"/foo/bar" must not be excluded.  Excluding one of those parent
       directories prevents the examination of its content, cutting off rsync's
       recursion into those paths and rendering the include for "/foo/bar/baz"
       ineffectual (since rsync can't match something it never sees in the cut-
       off section of the directory hierarchy).

       The concept path exclusion is particularly important when using a
       trailing '*' rule.  For instance, this won't work:

           + /some/path/this-file-will-not-be-found
           + /file-is-included
           - *

       This fails because the parent directory "some" is excluded by the '*'
       rule, so rsync never visits any of the files in the "some" or "some/path"
       directories.  One solution is to ask for all directories in the hierarchy
       to be included by using a single rule: "+ */" (put it somewhere before
       the "- *" rule), and perhaps use the --prune-empty-dirs option.  Another
       solution is to add specific include rules for all the parent dirs that
       need to be visited.  For instance, this set of rules works fine:

           + /some/
           + /some/path/
           + /some/path/this-file-is-found
           + /file-also-included
           - *

       Here are some examples of exclude/include matching:

       o      "- *.o" would exclude all names matching *.o

       o      "- /foo" would exclude a file (or directory) named foo in the
              transfer-root directory

       o      "- foo/" would exclude any directory named foo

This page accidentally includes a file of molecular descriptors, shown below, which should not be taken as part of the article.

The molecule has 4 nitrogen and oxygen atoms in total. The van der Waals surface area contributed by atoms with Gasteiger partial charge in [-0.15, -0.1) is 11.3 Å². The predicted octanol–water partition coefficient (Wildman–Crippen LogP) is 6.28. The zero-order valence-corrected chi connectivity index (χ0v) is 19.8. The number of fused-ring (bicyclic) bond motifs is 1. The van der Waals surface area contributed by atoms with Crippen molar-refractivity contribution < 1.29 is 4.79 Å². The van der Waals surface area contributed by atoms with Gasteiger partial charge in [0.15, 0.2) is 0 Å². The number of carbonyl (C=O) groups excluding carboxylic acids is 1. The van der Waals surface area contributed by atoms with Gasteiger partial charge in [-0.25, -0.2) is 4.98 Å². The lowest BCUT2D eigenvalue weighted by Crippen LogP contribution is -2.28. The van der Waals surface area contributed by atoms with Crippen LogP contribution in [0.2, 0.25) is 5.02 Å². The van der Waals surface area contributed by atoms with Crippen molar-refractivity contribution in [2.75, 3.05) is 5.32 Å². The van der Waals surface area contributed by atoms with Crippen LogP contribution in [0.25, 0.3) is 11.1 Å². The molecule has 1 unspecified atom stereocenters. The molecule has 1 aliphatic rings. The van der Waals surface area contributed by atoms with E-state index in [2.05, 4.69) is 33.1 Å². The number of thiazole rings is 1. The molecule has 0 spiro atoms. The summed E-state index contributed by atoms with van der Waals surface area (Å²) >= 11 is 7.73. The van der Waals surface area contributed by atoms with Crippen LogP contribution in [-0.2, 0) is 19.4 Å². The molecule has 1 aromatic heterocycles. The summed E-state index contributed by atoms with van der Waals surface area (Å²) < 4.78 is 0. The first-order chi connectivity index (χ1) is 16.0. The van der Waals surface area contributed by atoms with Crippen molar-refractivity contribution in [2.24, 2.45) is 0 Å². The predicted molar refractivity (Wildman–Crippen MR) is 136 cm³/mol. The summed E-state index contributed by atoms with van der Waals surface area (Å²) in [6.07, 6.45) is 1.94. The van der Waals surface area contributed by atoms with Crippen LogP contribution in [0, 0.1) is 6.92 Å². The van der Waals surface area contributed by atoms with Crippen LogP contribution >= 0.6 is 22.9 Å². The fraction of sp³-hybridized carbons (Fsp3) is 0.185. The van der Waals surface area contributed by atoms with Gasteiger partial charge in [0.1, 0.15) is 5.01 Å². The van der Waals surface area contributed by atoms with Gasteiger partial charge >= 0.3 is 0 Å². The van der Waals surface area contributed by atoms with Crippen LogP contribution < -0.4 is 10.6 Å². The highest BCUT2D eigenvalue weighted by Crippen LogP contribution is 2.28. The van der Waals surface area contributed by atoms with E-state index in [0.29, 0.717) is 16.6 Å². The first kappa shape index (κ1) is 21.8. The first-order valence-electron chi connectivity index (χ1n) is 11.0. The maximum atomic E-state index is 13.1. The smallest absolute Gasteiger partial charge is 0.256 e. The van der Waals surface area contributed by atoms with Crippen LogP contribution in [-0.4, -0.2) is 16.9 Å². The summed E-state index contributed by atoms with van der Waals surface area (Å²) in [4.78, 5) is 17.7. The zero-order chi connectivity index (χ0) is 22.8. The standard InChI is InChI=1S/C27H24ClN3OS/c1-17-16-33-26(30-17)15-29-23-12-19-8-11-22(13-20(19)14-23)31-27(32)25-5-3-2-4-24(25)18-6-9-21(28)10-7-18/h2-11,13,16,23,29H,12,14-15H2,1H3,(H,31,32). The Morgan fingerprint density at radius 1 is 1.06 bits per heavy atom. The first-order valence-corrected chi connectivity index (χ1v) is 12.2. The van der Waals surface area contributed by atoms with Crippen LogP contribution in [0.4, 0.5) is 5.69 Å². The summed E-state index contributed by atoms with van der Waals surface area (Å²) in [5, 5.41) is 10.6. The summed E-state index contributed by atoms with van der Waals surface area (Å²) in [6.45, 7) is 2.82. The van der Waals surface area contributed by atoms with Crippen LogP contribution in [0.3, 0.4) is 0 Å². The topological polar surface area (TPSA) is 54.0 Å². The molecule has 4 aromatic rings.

o      "- /foo/*/bar" would exclude any file named bar which is at two
              levels below a directory named foo in the transfer-root directory

       o      "- /foo/**/bar" would exclude any file named bar two or more
              levels below a directory named foo in the transfer-root directory

       o      The combination of "+ */", "+ *.c", and "- *" would include all
              directories and C source files but nothing else (see also the
              --prune-empty-dirs option)

       o      The combination of "+ foo/", "+ foo/bar.c", and "- *" would
              include only the foo directory and foo/bar.c (the foo directory
              must be explicitly included or it would be excluded by the "*")

       The following modifiers are accepted after a "+" or "-":

       o      A / specifies that the include/exclude rule should be matched
              against the absolute pathname of the current item.  For example,
              "-/ /etc/passwd" would exclude the passwd file any time the